Not all group managers care – but I do. And not all group members will help reduce the spam (most are not willing to flag a post for being inappropriate or selfish promo material).

      So pick fewer groups to post in, connect with the group manager and be a part of the community.

      That’s my advice…helpful?

      • Yes, Tim, thanks, that was very helpful.

  5. I have found that the worst spammers that craft a LinkedIn message to connect when in fact it is an ad / invitation to their services. Gotten a bunch of those lately. Or the people who connect then ask for a recommendation. Are you kidding me? As for the point about exporting one’s entire LinkedIn network into a spreadsheet then sending salesy emails – that one was spot-on. What on earth are these people thinking??? I actually called someone I knew on it, and he got ANGRY with me; he felt entitled that because we were connected, he had the right to add me to his promotional email list. That goes against LinkedIn’s terms, I believe. Sigh.

    • Yeah – my process with LinkedIn now is to send a note back to see what they are up to before connecting. If the next message is that sales offer, I’m out! Crazy what people think is OK… unfortunately I think any mature online tool is going to get corrupted. 🙁

  6. Completely agree with all of these things (ESPECIALLY RULE #1!!!!)

    Also, I’d like to add that anyone guilty of #3 (Instagram/Stock Photo) could find you in a serious hole for plagiarism and/or copyright infringement. So not only would one be a spammer, they’d also be committing fraud. Just a thought.

    • Interesting point – hadn’t thought of that re: fraud but this IS the wild west – everybody’s using every thing – theirs or not…

  7. Dear Tim
    I like to think I do not score on your scale at all, however not so sure that is totally true as I do post the same message on a number of none connected places, theses are always my view – which is somewhat unique – to medical postings. Always I feel I am making a contribution. Many of these can be seen on my open Face Book page Peter Smith Talking Cures with the original comment included. Would I be correct under this admission to still score 0.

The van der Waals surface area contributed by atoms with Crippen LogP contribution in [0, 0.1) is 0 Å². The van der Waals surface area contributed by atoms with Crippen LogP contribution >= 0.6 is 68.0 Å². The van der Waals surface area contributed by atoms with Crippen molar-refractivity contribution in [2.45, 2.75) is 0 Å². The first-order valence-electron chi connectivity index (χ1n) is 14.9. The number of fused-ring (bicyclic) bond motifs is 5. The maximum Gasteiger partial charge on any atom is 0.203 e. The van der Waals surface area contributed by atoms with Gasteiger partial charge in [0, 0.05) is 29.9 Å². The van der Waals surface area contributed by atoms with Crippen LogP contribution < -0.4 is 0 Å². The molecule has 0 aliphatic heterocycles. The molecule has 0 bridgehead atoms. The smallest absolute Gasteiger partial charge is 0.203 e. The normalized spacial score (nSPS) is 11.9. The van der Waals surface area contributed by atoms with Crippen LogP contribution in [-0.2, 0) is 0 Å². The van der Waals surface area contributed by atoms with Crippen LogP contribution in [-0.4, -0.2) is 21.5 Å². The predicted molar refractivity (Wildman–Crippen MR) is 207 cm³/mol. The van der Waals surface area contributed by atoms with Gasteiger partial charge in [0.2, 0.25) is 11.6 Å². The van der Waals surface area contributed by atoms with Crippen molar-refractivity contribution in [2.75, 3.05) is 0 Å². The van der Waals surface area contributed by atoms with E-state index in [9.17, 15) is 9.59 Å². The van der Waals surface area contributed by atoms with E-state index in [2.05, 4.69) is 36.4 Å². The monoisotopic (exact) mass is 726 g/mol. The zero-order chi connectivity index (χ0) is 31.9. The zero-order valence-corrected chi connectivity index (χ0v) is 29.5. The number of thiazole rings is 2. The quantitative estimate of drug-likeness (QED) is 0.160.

Can you add another line? which I feel ought to be number 1. “I am resending this to get market coverage and until I get sufficient followers.” In fairness though I have only seen one person/company do this, I did explain to them but they continued.

    Best wishes

    Peter

    • Hi Peter – I think it is a fairly common practice for there to be a level of repeat on some social networks (e.g. Twitter) due to the fact that so many of our posts are only seen by a precious few. However, you need to be careful that you do not cross the line. If you have an important message or post that you want people to see, you can post it more than once in a day – it is likely that most will only see it once anyway, if at all. I would not add the other line explaining this as I think it is unnecessary.

      It would be fair to say that those of us using social media with a purpose (not just socializing here) will have some “spammy” moments – some by mistake and some because we’re young/innocent (!). In the end I think my score (and the minimum for most in this category) will be a .5). None are perfect. 🙂

  8. Dear Tim

    Many thanks for your response to which I agree with, especially the part about repeating – say daily, something I never do. Although it may appear that way due to the way the various media systems work.

    When one looks at the world of people ill or in pain as an innovator in the understanding and treatment of pain I feel I do have an important message which is so many times suppressed by those who do not have a secure understanding of illness and pain and have either Kudos or Profit to lose.

    If it is acceptable I humbly accept the score of .5 and thank you for your time.

    Best wishes

    Peter

    • .5 it is. And I agree that if you are able to establish yourself as a valuable resource and expert on your subject, people will allow you an extra posting here or there…

  9. Dear Tim

    Thank you kind Sir. Nuff said.

    Best wishes

    Peter

  10. Thanks Tim, glad to meet you on the spamming world.
    How to kill spam with my own hands?

  11. […] number of issues with it. Like many of the “influence” sites, it is played by masters (social media spammers) and requires a lot of time. Oh, and my ability to help people there? Not much opportunity. The […]

  12. […] number of issues with it. Like many of the “influence” sites, it is played by masters (social media spammers) and requires a lot of time. Oh, and my ability to help people there? Not much opportunity. The […]

  13. Oh dear, I have automated ‘thanks for the follow’ messages on my twitter account. Must switch those off today! At least that’s it though, and I’ll use the others as a check list to ensure I don’t stray into spam territory.

    Thanks for the hints.

    • Hi Rebecc – At best auto DMs on Twitter are ignored/not read. At worst, they harm your brand. Best to not use them…

  14. […] view traditional mail as less spammy than most other forms of digital communication. It’s also more convenient because it can […]

%d bloggers like this: